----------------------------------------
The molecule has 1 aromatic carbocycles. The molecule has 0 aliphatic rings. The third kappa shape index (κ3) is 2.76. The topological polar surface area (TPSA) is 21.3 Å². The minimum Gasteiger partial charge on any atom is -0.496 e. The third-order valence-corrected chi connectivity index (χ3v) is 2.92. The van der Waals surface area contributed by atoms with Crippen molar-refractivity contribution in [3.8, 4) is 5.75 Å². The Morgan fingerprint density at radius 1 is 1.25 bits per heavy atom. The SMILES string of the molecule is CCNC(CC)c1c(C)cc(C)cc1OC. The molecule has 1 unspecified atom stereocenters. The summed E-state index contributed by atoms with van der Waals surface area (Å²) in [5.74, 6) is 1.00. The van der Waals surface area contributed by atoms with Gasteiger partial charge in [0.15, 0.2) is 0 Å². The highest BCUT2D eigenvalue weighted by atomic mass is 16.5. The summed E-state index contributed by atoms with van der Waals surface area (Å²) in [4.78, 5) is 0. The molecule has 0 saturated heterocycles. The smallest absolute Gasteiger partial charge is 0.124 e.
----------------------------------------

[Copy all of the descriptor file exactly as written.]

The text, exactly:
The molecule has 1 aromatic carbocycles. The molecule has 0 aliphatic rings. The third kappa shape index (κ3) is 2.76. The topological polar surface area (TPSA) is 21.3 Å². The minimum Gasteiger partial charge on any atom is -0.496 e. The third-order valence-corrected chi connectivity index (χ3v) is 2.92. The van der Waals surface area contributed by atoms with Crippen molar-refractivity contribution in [3.8, 4) is 5.75 Å². The Morgan fingerprint density at radius 1 is 1.25 bits per heavy atom. The SMILES string of the molecule is CCNC(CC)c1c(C)cc(C)cc1OC. The molecule has 1 unspecified atom stereocenters. The summed E-state index contributed by atoms with van der Waals surface area (Å²) in [5.74, 6) is 1.00. The van der Waals surface area contributed by atoms with Gasteiger partial charge in [0.15, 0.2) is 0 Å². The highest BCUT2D eigenvalue weighted by atomic mass is 16.5. The summed E-state index contributed by atoms with van der Waals surface area (Å²) in [4.78, 5) is 0. The molecule has 0 saturated heterocycles. The smallest absolute Gasteiger partial charge is 0.124 e.